Georgia taking steps to save ‘The Little Things that Run the World’Surefooted butterflies spread pollen from plant to plant to plant as the insects make their rounds. Credit: Kelly Jordan
By David Pendered
The global decline in insects of all kinds is the backdrop for the end-of-summer push for bees and butterflies, including the expansion of a pollinator partnership from metro Atlanta to cover all of Georgia.
The Atlanta Botanical Garden, Georgia Audubon, Zoo Atlanta, Blue Heron Nature Preserve and Dunwoody Nature Center are among the organizations paying special attention to insects in general and pollinators in particular – the bees, butterflies, flies, wasps and more that pollinate plants. Bugs themselves are a source of nutrition for other critters.
“Bugs are the primary source of food for birds, so we need more bugs and pollinators to support the bird population,” Dottie Head, spokesperson for Georgia Audubon said Friday to explain the organization’s interest in insects.
Bugs help provide food for humans, too. The shortfall of apples, cherries and blueberries results from crops that were sparse because a lack of insects to pollinate plants, according to a study released July 29 by Rutgers. These crops are just the latest to be cited as suffering from a shortage of pollinators.
The significant step Georgia has taken to protect the realm of pollinators is the expansion of the Greater Atlanta Pollinator Partnership to a statewide organization, the Georgia Pollinator Partnership.
In 2009, the partnership in metro Atlanta was started to address the loss of natural habitat during the building boom that related to the region’s burgeoning population. Supporters included the U.S.D.A. Forest Service, Atlanta Botanical Garden, Georgia Highlands College, and the National Wildlife Federation.
The statewide expansion was announced in August, with support from the Wildline Resources Division of the Georgia Department of Natural Resources.
“Georgia DNR is eager to promote this initiative alongside the Forest Service, Atlanta Botanical Garden and other conservation organizations,” Anna Yellin, a state wildlife biologist said in a statement. “This collaboration shows how even small backyard habitats for pollinators can have a positive impact on the environment.”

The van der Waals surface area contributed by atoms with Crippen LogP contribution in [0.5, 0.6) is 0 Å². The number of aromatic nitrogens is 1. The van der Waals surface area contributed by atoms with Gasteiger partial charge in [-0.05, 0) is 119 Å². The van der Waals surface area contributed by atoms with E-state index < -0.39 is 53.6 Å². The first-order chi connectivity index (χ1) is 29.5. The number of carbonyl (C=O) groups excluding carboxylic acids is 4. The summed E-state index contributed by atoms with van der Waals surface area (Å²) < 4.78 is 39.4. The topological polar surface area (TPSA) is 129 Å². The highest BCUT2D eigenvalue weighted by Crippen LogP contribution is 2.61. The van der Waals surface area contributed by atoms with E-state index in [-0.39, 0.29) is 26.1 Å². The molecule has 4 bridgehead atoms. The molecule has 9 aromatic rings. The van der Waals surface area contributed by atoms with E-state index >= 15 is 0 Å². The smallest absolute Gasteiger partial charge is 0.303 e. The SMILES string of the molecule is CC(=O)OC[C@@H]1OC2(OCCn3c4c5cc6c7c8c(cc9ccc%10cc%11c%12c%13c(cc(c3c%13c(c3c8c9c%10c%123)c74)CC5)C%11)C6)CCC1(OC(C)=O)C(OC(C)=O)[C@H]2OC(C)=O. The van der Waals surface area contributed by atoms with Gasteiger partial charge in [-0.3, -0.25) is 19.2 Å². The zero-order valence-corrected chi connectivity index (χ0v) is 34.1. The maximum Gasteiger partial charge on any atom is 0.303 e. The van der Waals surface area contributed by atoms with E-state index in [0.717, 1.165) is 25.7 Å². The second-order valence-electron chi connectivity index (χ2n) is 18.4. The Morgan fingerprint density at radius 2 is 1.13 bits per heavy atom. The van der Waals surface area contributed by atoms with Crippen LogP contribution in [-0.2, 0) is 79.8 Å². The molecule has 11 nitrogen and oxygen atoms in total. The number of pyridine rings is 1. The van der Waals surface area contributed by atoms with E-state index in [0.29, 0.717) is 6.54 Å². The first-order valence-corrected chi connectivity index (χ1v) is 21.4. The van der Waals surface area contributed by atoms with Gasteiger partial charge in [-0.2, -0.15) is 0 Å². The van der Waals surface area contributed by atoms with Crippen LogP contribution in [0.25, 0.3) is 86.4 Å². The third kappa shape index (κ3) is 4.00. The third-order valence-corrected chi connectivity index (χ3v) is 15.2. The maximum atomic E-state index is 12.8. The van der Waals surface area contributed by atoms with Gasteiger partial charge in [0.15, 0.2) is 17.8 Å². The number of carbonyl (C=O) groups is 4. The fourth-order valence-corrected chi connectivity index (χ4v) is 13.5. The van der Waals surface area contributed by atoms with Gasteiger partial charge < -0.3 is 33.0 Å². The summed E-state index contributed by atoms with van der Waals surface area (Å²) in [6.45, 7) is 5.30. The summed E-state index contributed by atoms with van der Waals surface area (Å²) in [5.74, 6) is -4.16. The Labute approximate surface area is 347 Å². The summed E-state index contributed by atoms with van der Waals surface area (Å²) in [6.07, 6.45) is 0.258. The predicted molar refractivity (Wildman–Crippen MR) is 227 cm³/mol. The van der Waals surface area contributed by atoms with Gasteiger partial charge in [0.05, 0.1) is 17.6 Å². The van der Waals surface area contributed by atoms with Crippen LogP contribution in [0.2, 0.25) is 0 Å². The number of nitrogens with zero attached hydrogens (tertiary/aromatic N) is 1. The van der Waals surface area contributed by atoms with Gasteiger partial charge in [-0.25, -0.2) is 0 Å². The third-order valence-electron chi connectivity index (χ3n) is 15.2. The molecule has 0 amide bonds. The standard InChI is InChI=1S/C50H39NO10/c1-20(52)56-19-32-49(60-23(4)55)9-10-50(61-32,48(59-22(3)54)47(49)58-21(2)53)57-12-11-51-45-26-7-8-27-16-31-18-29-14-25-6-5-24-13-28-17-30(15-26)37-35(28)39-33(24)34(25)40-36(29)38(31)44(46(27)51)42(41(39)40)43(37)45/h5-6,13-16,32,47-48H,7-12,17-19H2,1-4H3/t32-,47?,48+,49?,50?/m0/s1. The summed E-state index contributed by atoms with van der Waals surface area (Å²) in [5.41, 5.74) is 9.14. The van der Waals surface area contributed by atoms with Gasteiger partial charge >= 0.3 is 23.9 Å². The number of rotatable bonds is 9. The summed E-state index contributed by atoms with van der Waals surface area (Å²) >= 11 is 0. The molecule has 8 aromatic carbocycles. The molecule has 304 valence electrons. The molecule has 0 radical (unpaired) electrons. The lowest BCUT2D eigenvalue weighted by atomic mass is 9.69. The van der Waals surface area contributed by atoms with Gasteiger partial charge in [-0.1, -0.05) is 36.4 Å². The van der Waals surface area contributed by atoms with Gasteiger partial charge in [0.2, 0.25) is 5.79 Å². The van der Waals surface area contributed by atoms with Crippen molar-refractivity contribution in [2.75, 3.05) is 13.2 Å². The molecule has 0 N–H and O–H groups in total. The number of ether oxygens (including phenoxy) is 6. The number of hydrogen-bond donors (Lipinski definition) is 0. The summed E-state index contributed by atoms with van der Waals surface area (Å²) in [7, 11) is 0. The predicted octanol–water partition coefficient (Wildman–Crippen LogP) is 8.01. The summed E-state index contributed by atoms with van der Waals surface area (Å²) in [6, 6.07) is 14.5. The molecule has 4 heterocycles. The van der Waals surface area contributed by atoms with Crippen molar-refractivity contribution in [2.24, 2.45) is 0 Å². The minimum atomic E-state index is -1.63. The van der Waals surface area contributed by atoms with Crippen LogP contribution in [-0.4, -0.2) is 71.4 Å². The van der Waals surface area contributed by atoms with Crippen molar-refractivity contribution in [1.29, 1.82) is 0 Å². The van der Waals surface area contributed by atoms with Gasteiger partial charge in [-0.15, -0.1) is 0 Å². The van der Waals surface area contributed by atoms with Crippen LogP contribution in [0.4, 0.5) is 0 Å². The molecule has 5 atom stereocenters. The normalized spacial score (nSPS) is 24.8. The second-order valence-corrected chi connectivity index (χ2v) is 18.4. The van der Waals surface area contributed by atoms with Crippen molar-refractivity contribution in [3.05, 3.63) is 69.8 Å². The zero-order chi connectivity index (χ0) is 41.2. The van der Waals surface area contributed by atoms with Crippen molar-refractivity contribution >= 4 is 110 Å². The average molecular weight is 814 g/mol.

The start of the effort to protect and promote pollinators begins with the step of establishing a backyard garden that serves as a safe space for pollinators.
The idea is for backyard gardeners to plant native species and grow them in a pesticide-free environment. These little gardens provide safe sources of food and shelter.
The next step is for gardeners to upload information about their safety zones to a page on the website of the Georgia Pollinator Partnership. This information will establish, over time, a comprehensive, interactive map of pollinator resources that are available across the state. The data points include location and size of the garden, types of plants, flowering seasons, and so forth.
“We are very excited to see this partnership grow and produce a new map mirroring our efforts to track pollinator gardens and habitats,” Lila Uzzell, field biologist and conservation assistant with the Atlanta Botanical Garden, said in a statement. “We hope this updated application will provide more useful data and information on pollinator habitats for our partners and the general public across Georgia.”
Since 1987, insects have come to be known as The Little Things that Run the World. The name is based on the title of an address of that name delivered by Edward Wilson, now an emeritus professor at Harvard University credited with creating the awareness of the need to maintain diverse habitats.
The United Nations mentioned Wilson’s work in a research brief that included this observation in a section titled: Why is this issue important?:
- “This is not an easy question to answer, since many of the services that insects deliver are diffuse and not directly related to consumable deliveries. The answers that have been suggested vary widely, but, taken together, they point to a total global economic value for all insect services that amounts to thousands of billion dollars a year.”